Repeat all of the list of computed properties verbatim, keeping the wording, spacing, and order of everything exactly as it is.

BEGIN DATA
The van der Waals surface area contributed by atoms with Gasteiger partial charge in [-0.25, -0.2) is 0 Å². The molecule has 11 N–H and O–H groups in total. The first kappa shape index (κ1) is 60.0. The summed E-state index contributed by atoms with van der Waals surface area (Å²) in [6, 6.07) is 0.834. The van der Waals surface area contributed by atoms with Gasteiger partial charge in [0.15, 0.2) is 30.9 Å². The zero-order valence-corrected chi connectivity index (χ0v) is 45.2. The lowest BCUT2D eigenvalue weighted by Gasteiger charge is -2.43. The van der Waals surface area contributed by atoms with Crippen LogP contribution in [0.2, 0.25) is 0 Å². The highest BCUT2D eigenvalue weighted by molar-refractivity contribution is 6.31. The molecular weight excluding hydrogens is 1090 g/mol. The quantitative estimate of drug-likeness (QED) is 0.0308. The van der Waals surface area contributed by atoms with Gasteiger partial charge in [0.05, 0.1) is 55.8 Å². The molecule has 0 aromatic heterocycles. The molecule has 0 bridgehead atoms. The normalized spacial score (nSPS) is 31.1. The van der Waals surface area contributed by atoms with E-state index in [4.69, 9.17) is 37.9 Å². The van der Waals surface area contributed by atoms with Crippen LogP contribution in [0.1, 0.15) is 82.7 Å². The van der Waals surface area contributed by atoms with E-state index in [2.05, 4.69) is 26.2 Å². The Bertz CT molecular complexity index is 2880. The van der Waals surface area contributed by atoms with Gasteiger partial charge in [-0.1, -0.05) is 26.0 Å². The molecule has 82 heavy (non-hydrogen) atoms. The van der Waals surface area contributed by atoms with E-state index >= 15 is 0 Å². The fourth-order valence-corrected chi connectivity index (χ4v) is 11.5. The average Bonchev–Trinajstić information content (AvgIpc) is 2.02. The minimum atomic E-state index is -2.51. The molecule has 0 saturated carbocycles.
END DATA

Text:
The van der Waals surface area contributed by atoms with Gasteiger partial charge in [-0.25, -0.2) is 0 Å². The molecule has 11 N–H and O–H groups in total. The first kappa shape index (κ1) is 60.0. The summed E-state index contributed by atoms with van der Waals surface area (Å²) in [6, 6.07) is 0.834. The van der Waals surface area contributed by atoms with Gasteiger partial charge in [0.15, 0.2) is 30.9 Å². The zero-order valence-corrected chi connectivity index (χ0v) is 45.2. The lowest BCUT2D eigenvalue weighted by Gasteiger charge is -2.43. The van der Waals surface area contributed by atoms with Crippen LogP contribution in [0.2, 0.25) is 0 Å². The highest BCUT2D eigenvalue weighted by molar-refractivity contribution is 6.31. The molecular weight excluding hydrogens is 1090 g/mol. The quantitative estimate of drug-likeness (QED) is 0.0308. The van der Waals surface area contributed by atoms with Gasteiger partial charge in [0.05, 0.1) is 55.8 Å². The molecule has 0 aromatic heterocycles. The molecule has 0 bridgehead atoms. The normalized spacial score (nSPS) is 31.1. The van der Waals surface area contributed by atoms with E-state index in [4.69, 9.17) is 37.9 Å². The van der Waals surface area contributed by atoms with Crippen LogP contribution in [0.1, 0.15) is 82.7 Å². The van der Waals surface area contributed by atoms with E-state index in [2.05, 4.69) is 26.2 Å². The Bertz CT molecular complexity index is 2880. The van der Waals surface area contributed by atoms with Gasteiger partial charge in [-0.1, -0.05) is 26.0 Å². The molecule has 82 heavy (non-hydrogen) atoms. The van der Waals surface area contributed by atoms with E-state index >= 15 is 0 Å². The fourth-order valence-corrected chi connectivity index (χ4v) is 11.5. The average Bonchev–Trinajstić information content (AvgIpc) is 2.02. The minimum atomic E-state index is -2.51. The molecule has 0 saturated carbocycles.